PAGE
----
Between late antiquity and the fifteenth century, theologians, philosophers, and poets struggled to articulate the correct relationship between sound and sense, creating taxonomies of sounds based on their capacity to carry meaning. In World of Echo, Adin E. Lears traces how medieval thinkers adopted the concept of noise as a mode of lay understanding grounded in the body and the senses. With a broadly interdisciplinary approach, Lears examines a range of literary genres to highlight the poetic and social effects of this vibrant discourse, offering close readings of works by Geoffrey Chaucer and William Langland, as well as the mystics Richard Rolle and Margery Kempe. Each of these writers embraced an embodied experience of language resistant to clear articulation, even as their work reflects inherited anxieties about the appeal of such sensations. A preoccupation with the sound of language emerged in the form of poetic soundplay at the same time that mysticism and other forms of lay piety began to flower in England. As Lears shows, the presence of such emphatic aural texture amplified the cognitive importance of feeling in conjunction with reason and was a means for the laity—including lay women—to cultivate embodied forms of knowledge on their own terms, in precarious relation to existing clerical models of instruction. World of Echo offers a deep history of the cultural and social hierarchies that coalesce around aesthetic experience and gives voice to alternate ways of knowing.

Knight Prisoner: Thomas Malory Then and Now

by T.J. Lustig

"THIS WAS DRAWYN BY A KNYGHT PRESONER, SIR THOMAS MALLEORE, THAT GOD SENDE HYM GOOD RECOVER." In 1934, these were the lines which made the Librarian of Winchester College realize that he had discovered a hitherto unknown version of Sir Thomas Malory's Le Morte d'Arthur, a work known to all previous readers only through Caxton's 1485 edition. For it was known that Thomas Malory of Newbold Revel had been imprisoned on numerous occasions between the 1450s and his death in 1471 by Lancastrians and Yorkists. But who was Malory? Why did successive authorities want to lock him up? How did he come to write the Morte d'Arthur? And why has that text been so persistent a presence in English culture? Going in quest of Malory and of the meaning of the Morte the author addresses the text's central preoccupations violence, desire, and the nature of Englishness. Malory is placed in his social context, at a time of unprecedented national and regional unrest. Lustig traces the connections between writers and commentators from Tennyson to T.S. Eliot who have been fascinated by Malory's work. A prime purpose of the volume is to reveal the Morte's extraordinary ability to move its readers intensely, to become part of their lives. Accordingly, the author delves into his own boyhood fascination with the stories of King Arthur, exploring their influence on him both then and now. The Morte d'Arthur was one of the last great literary works of the Middle Ages. But it was also one of the first to articulate a distinctively modern set of concerns particularly with the nature of identity, both personal and national. Knight Prisoner: Thomas Malory Then and Now will send readers back to Malory's work with renewed enjoyment and understanding.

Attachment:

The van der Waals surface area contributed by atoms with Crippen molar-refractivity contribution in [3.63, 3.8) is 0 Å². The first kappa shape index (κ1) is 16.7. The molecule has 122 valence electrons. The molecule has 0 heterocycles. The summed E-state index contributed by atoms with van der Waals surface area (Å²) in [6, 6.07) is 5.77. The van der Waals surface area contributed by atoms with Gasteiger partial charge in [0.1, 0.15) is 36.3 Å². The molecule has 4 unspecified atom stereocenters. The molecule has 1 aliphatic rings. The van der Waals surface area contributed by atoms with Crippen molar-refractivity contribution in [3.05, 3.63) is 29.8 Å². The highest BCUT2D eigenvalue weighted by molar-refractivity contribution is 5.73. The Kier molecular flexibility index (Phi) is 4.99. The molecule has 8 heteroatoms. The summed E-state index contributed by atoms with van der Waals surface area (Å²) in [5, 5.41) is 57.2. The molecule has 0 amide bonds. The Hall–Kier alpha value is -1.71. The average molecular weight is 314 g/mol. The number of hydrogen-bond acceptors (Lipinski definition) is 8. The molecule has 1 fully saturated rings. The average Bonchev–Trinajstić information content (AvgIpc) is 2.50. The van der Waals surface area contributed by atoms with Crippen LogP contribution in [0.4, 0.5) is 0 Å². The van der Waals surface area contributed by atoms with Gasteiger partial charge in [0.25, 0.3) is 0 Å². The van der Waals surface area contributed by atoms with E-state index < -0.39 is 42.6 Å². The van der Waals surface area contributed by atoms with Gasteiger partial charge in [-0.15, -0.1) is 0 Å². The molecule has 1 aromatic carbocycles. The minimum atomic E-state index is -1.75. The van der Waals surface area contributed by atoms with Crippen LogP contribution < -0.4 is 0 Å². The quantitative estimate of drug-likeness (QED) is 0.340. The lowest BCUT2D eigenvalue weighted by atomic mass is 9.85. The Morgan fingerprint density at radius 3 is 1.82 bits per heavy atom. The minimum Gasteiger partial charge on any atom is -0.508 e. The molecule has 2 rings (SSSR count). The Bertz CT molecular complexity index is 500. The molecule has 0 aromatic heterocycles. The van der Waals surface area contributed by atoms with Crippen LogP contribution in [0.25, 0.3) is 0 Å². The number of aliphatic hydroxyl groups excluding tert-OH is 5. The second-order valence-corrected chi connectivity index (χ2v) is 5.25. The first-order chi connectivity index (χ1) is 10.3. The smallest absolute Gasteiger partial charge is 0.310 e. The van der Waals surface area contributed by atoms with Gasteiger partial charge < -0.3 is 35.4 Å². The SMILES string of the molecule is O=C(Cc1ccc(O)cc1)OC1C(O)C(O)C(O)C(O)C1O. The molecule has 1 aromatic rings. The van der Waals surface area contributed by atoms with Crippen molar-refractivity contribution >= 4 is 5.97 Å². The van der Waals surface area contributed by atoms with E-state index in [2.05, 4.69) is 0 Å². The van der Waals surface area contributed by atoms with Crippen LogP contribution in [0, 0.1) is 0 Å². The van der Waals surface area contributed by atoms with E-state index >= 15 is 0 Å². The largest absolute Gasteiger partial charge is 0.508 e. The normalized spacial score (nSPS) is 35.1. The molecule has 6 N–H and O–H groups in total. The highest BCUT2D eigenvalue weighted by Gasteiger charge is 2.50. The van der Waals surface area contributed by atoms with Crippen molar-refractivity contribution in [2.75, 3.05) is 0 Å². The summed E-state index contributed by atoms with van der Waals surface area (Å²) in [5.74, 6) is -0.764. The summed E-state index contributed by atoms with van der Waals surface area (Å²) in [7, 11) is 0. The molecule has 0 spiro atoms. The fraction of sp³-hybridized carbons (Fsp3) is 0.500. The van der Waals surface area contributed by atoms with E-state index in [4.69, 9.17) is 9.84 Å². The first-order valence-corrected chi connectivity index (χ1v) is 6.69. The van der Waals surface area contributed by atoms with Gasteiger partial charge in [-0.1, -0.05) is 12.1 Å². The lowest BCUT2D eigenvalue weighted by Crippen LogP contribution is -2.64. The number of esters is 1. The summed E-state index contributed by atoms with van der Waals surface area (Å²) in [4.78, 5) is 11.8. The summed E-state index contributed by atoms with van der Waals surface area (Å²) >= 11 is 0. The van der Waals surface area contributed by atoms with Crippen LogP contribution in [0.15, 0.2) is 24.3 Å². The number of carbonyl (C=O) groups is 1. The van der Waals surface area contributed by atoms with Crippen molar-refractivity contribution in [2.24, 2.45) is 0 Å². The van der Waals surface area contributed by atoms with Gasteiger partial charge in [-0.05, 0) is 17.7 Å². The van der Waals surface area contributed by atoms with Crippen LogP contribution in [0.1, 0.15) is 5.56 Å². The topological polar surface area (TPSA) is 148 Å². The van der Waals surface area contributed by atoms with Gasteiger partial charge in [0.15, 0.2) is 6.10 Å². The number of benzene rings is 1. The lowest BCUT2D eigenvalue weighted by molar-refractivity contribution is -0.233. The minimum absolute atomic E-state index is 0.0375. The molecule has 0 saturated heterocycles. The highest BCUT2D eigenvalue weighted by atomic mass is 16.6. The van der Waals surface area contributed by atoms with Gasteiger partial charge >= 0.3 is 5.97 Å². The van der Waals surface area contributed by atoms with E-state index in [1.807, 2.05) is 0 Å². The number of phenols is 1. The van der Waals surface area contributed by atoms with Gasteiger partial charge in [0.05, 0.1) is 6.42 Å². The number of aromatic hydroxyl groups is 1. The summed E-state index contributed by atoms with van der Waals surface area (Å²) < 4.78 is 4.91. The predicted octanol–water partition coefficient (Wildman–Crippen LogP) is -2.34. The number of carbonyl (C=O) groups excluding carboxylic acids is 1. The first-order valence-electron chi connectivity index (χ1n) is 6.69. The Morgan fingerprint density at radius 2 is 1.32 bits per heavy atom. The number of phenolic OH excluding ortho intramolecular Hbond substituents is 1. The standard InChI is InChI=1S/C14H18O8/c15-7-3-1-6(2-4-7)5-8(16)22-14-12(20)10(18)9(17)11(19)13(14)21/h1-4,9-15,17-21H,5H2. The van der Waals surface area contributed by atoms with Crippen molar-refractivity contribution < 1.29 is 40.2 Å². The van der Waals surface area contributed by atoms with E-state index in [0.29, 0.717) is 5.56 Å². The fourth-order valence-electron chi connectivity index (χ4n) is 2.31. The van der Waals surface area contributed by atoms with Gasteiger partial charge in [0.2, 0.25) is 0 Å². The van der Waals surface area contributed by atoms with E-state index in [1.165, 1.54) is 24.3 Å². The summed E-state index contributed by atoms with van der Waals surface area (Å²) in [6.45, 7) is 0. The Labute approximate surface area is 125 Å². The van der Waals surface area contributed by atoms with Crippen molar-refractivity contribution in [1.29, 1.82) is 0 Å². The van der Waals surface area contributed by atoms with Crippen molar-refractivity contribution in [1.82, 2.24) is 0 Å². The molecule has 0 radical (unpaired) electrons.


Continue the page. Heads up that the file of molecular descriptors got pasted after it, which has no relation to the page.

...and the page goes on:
The Northern Ireland Troubles: 1969–2007 (Essential Histories)

by Aaron Edwards

In this fully illustrated introduction, acclaimed historian Dr Aaron Edwards provides a concise overview of one of the most difficult and controversial actions in recent history. Spanning 38 years of the 'Troubles', the British Army's deployment in Northern Ireland (codenamed Operation Banner) was one of the most difficult and controversial in its recent history. Over 10,000 troops were on active service during much of the campaign, which saw armoured vehicles, helicopters and special forces deployed onto the streets of Ulster. In this book, Dr Aaron Edwards considers the strategic, operational and tactical aspects of Operation Banner, as the Army's military objectives morphed from high-profile peacekeeping into a covert war against the IRA. Using personal testimony from both sides of the sectarian divide, as well as insights from the soldiers themselves, he presents an authoritative introduction to the Army's role in the Troubles, providing expert analysis of Operation Banner's successes and failures. Updated and revised for the new edition, with full-colour maps and 50 new images, this is an accessible introduction to the complicated yet fascinating history of modern Britain's longest military campaign.

Girl Culture in the Middle Ages and Renaissance: Performance and Pedagogy

by Deanne Williams

Deanne Williams offers the very first study of the medieval and early modern girl actor. Whereas previous histories of the actress begin with the Restoration, this book demonstrates that the girl is actually a well-documented category of performer and a key participant in the drama of the Middle Ages and Renaissance. It explores evidence of the girl actor in archival records of payment, eyewitness accounts, stage directions, paintings, and in the plays and masques that were explicitly composed for girls, and, in some cases, by them.Contradicting previous scholarly assumptions about the early modern stage as male-dominated, this evidence reveals girls' participation in medieval religious drama, Tudor civic pageants and royal entries, Elizabethan country house entertainments, and Stuart court and household masques. This book situates its historical study of the girl actor within the wider contexts of 'girl culture', including girls as singers, translators and authors. By examining the impact of the girl actor on constructions of girlhood in the work of Shakespeare – whose girl characters register and evoke the power of the performing girl – Girl Culture in the Middle Ages and Renaissance argues that girls' dramatic, musical and literary performances actively shaped medieval and early modern culture. It shows how the active presence and participation of girls shaped medieval and Renaissance culture, and it reveals how some of its best-known literary and dramatic texts address, represent, and reflect upon girl children, not as an imagined ideal, but as a lived reality.